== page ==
Historically, when problems (including hacks) arise in traditional computing technology, digital forensics can be used to identify the root cause of the problem. However, hardware presents its own problems in this area, too. Digital data forensics is a discipline that’s based on several key concepts: preservation of the device(s) containing target data; acquisition of the data in a manner that minimizes the possibility of contamination or corruption; and examination and analysis of the target data. Unfortunately, when capturing this data from hardware, all of these practices are made more complex. Take acquisition, for example: capturing data from a hard drive on a computer is a relatively simple process; hard drives have a few common interfaces, and they store most of the information required for a forensic analysis, such as the operating system, configuration files, applications and data. Sure, there are some exceptions (such as the BIOS, which resides in non-volatile memory elsewhere in the computer), but for the most part a forensic analysis on a hard drive can be accomplished with relatively little effort or customized equipment. Now imagine the same effort with a mobile phone. First, the critical data is split between different discrete locations, including the universal integrated circuit card (UICC) – better known as a SIM card – as well as several types of non-volatile RAM, and removable media cards (such as microSDXC). Moreover, each of these storage mechanisms comes in a different physical form factor, and with the fragmentation of different makes and models of mobile handsets and devices, the specific procedures for capturing critical forensic data can vary wildly.

Together, these hardware-based threats are much more difficult both to detect and to mitigate than more traditional, software- and network-based threats. However, there some things that hardware vendors and the businesses that buy and use their hardware technologies can do to reduce these risks… at least somewhat.

For vendors, the first and most important step is to ensure that security is engineered into products from the start, and isn’t simply a “bolt-on” function. What do I mean by that? Here’s an example: one major vendor of supervisory control and data acquisition (SCADA) programmable logic controllers (PLCs), which are used heavily in the energy distribution industry, released a product that had a username and password security control for access – but published the default password in their documentation, and recommended that buyers not use this authentication capability. Security controls that aren’t implemented don’t count as security. Vendors need to conduct risk analyses on their equipment, and embrace security at all appropriate layers where it’s warranted: from physical non-tampering controls, to authentication and encryption controls around data in transit and at rest. This is particularly true for vendors who are focused on building technologies using standard, commoditized components and protocols.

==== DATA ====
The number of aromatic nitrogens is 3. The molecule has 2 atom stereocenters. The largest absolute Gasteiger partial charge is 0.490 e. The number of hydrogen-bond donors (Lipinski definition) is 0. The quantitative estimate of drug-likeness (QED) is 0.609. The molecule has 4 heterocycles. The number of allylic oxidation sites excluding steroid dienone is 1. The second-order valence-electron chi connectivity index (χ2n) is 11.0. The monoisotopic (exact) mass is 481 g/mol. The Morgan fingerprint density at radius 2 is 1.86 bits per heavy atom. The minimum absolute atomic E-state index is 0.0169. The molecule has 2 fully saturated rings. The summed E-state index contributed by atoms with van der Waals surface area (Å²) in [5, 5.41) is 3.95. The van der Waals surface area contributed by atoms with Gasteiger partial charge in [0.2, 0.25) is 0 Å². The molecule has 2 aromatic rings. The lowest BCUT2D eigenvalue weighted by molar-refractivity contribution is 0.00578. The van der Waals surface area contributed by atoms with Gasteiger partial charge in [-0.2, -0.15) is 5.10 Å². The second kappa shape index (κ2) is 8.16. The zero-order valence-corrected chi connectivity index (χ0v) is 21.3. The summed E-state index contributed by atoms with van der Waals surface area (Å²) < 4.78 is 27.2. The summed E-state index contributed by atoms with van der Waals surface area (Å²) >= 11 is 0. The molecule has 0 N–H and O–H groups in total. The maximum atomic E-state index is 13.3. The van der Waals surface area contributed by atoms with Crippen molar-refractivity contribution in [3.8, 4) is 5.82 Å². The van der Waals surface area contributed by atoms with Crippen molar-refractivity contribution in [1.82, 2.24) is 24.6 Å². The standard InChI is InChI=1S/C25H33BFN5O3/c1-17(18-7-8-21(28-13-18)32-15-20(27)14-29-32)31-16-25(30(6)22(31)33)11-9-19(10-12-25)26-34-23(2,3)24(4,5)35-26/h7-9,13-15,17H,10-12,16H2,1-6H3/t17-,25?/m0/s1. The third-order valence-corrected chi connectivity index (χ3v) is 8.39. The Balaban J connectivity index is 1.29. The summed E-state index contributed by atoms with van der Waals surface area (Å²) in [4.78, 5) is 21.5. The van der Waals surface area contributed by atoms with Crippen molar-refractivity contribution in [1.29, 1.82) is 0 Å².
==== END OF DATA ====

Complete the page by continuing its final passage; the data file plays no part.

Another key step for vendors is to ensure the integrity of their supply chain. While most large vendors have long-standing relationships with incumbent component providers, there are times when supply chains become affected by natural disasters, economic issues, and other concerns that require a vendor to source another supplier. In those cases, vendors need to ensure that not only their suppliers’ product quality meets specifications, but also that their own supply chain for components is not compromised – either intentionally or accidentally.

Finally, it’s safe to assume that, at some point, a vendor will need to upgrade products (due to a security update, feature improvement, or some other reason). It’s critical that hardware vendors maintain an effective downstream communication path to their end customers to ensure that these consumers are made aware of the most critical updates and (if necessary) recalls. Similarly, for self-service updates that can be accomplished by the customer, it’s important for vendors to maintain a section of their website dedicated to support, where instructions, flash code, software tools and other self-service components can be easily located and installed by c
onsumers.

For buyers of technology, these issues aren’t as simple to address. The most effective solutions are identifying the gaps in security that exist within hardware products, and building controls around them. Installing anti-malware on smartphones and tablets, ensuring that “smart” appliances are properly firewalled through the home network, and turning off unneeded and unused interfaces and APIs to hardware are all effective solutions for closing the security gap and minimizing hardware threats.

While there are no easy answers to the problems of security introduced by hardware devices, a combination of improving vendor acceptance of security controls, coupled with a defense-in-depth security strategy implemented by consumers around these technologies can help to reduce the overall risk.

John Linkous is a Security Research Fellow at EiQ Networks.